The Cold War Years

1946 To 1950

Calendar Year Index

(Click on the year desired.)

1946 1947  1948 1949 1950


The ship remained on duty in Japan until February 1946 when she was ordered to return to the U.S. and report to Casco Bay, Maine. The return trip included stops in Hawaii, Long Beach, California, and the Panama Canal. During the return trip one shipmate reflected that only eight officers and about one third of the original crew now remained on board.

On April 24, CDR T. A. Torgerson, USN, relieved CDR Lewis as Commanding Officer. July found Soley undergoing an overhaul period at the Brooklyn Navy Yard along with the rest of the ships of her division. That was when Ensign Robert J. Kubiszewski lost his new hat as he reported aboard for duty. As the "pipeline'' of newly recruited post-war personnel continued to replace departing "veterans", Soley was now manned by some 32 officers, 20 CPOs, and about 250 enlisted personnel.

The overpopulation of ship's personnel was short lived as August saw the final drafts of personnel leave the ship for discharge when the wartime "point system" reached it's final stages of demobilization. By August the officers numbered 15 and only about 45 personnel remained in the enlisted crew, 6 or 7 of who were CPOs. Toward the end of the shipyard period new recruits began reporting aboard by the hundreds as well as a few "old timers" (which often meant a sailor with two or three years experience).

The Brooklyn overhaul period ended in November when the ship proceeded to her newly assigned home port of Newport, Rhode Island after a stop in Earle, New Jersey to load ammunition. In mid-November she proceeded to Norfolk with her green crew for deperming and spent Thanksgiving in the Virginia port. While backing out of the deperming pier, the untrained crew neglected to remove mooring lines in time and the ship scraped against a pier piling. However, no damage was detected at that time.

After Thanksgiving the ship got underway to proceed to Guantanamo Bay, Cuba for refresher training. Vibrations were noticed as the ship increased speed indicating that the piling had caused more damage than previously thought. This caused another change in plans as Soley proceeded to the Portsmouth Shipyard for a ten-day period to get new "wheels" before departing again on December 5, for Cuba. When Soley finally arrived in Guantanamo the other ships in her Division were completing their training. She did a quick turn-around, resulting in her new crew receiving little actual training. With other ships of her division, Soley returned to Newport, RI by mid-December and moored to a buoy to enjoy the Christmas holiday period and make initial preparations for a scheduled February 1947 deployment to the Mediterranean. However, the crew was later informed that Soley was scheduled for decommissioning, and she departed Newport on January 9th enroute to Charleston, South Carolina.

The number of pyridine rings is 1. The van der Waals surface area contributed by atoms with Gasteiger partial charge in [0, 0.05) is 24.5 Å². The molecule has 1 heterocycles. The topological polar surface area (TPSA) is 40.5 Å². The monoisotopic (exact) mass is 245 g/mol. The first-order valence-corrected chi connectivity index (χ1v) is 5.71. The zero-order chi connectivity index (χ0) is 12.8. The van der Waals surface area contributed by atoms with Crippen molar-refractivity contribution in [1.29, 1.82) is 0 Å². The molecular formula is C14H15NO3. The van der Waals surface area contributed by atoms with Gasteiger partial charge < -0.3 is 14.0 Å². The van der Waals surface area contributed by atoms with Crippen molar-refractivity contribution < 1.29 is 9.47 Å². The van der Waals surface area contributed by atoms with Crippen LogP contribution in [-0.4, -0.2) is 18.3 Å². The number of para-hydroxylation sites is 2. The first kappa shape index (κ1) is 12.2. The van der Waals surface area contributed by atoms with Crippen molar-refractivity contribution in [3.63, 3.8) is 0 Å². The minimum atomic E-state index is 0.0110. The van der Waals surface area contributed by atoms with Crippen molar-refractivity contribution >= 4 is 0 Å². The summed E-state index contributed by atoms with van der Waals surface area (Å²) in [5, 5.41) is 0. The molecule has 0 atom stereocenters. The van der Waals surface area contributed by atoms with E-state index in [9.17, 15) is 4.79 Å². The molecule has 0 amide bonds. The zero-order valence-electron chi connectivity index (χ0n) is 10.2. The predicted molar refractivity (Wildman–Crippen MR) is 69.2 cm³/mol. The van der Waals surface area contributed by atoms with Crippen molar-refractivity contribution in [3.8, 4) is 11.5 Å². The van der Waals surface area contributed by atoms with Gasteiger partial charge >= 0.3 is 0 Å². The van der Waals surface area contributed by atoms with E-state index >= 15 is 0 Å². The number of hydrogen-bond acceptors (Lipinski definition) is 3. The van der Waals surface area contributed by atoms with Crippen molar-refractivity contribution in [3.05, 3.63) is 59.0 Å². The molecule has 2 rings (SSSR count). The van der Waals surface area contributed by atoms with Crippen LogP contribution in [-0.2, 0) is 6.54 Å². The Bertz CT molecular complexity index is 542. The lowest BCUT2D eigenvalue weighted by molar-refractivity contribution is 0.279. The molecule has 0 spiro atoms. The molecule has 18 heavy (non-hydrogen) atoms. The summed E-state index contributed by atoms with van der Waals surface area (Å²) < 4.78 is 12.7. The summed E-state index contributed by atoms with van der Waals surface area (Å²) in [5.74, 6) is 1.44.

Return to Index   Return to the Main History Page


1947 -1948  

Soley arrived in Charleston on January 13th for deactivation to become a part of the enormous reserve fleet of ships constructed for service in World War II. In preparation for transfer to inactive status, LCDR W. J. Tipler relieved CDR Torgerson as C.O. on February 5, and on April 15, preparations were completed as the commissioning pennant was hauled down and Soley was decommissioned. The next two years were spent in "Mothballs.

Return to Index   Return to the Main History Page



On January 5, 1949, the Chief of Naval Operations ordered reactivation of USS Soley and on January 29 the ship was once again placed in commission with CDR J. K. Knapper hoisting his pennant as Commanding Officer and LCDR Buckley assuming duties as Executive Officer. In February the ship underwent pre-shakedown training under the Chesapeake Group Training Command, followed by an overhaul period at the Charleston Naval Shipyard from March through May.

In June, Soley reported to Guantanamo Bay, Cuba for shakedown training. James Cooper fondly remembers the port visits to Santiago and Havana, Cuba during shakedown. When training was completed Captain C. L. Melson, Commander Destroyer Squadron TWO, hoisted his pennant on board Soley and she was home ported in Norfolk, Virginia. Shortly thereafter USS Barton became the permanent squadron flagship.

Soley began operations in August with Task Force 81 under Rear Admiral T. H. Robbins, participating in anti-submarine and hunter-killer exercises from Cape Hatteras to Nantucket Shoals. During these exercises reserve officers and enlisted personnel were embarked for training, and the ship made at least two liberty port calls in New York City.